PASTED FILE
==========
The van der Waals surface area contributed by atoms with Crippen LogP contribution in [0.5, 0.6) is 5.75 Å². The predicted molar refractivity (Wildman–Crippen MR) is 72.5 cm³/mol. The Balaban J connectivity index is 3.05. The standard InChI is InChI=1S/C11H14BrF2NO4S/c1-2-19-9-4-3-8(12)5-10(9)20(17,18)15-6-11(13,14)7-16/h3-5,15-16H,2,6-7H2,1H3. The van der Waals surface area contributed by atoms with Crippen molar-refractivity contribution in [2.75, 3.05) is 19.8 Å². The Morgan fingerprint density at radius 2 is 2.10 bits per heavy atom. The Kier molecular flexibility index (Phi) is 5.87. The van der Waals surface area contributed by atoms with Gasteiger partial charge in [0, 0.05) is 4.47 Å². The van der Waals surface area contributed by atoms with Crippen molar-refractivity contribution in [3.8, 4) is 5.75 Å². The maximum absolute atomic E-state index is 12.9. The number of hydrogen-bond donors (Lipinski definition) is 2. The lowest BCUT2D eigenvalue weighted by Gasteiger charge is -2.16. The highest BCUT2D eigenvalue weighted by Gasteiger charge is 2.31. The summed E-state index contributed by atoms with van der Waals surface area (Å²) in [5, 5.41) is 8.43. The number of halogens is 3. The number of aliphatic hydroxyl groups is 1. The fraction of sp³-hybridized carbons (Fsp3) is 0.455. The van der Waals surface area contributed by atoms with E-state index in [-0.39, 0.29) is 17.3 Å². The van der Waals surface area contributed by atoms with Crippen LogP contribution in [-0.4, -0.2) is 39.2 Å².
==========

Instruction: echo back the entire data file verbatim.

The van der Waals surface area contributed by atoms with Crippen LogP contribution in [0.5, 0.6) is 5.75 Å². The predicted molar refractivity (Wildman–Crippen MR) is 72.5 cm³/mol. The Balaban J connectivity index is 3.05. The standard InChI is InChI=1S/C11H14BrF2NO4S/c1-2-19-9-4-3-8(12)5-10(9)20(17,18)15-6-11(13,14)7-16/h3-5,15-16H,2,6-7H2,1H3. The van der Waals surface area contributed by atoms with Crippen molar-refractivity contribution in [2.75, 3.05) is 19.8 Å². The Morgan fingerprint density at radius 2 is 2.10 bits per heavy atom. The Kier molecular flexibility index (Phi) is 5.87. The van der Waals surface area contributed by atoms with Gasteiger partial charge in [0, 0.05) is 4.47 Å². The van der Waals surface area contributed by atoms with Crippen molar-refractivity contribution in [3.8, 4) is 5.75 Å². The maximum absolute atomic E-state index is 12.9. The number of hydrogen-bond donors (Lipinski definition) is 2. The lowest BCUT2D eigenvalue weighted by Gasteiger charge is -2.16. The highest BCUT2D eigenvalue weighted by Gasteiger charge is 2.31. The summed E-state index contributed by atoms with van der Waals surface area (Å²) in [5, 5.41) is 8.43. The number of halogens is 3. The number of aliphatic hydroxyl groups is 1. The fraction of sp³-hybridized carbons (Fsp3) is 0.455. The van der Waals surface area contributed by atoms with E-state index in [-0.39, 0.29) is 17.3 Å². The van der Waals surface area contributed by atoms with Crippen LogP contribution in [-0.4, -0.2) is 39.2 Å².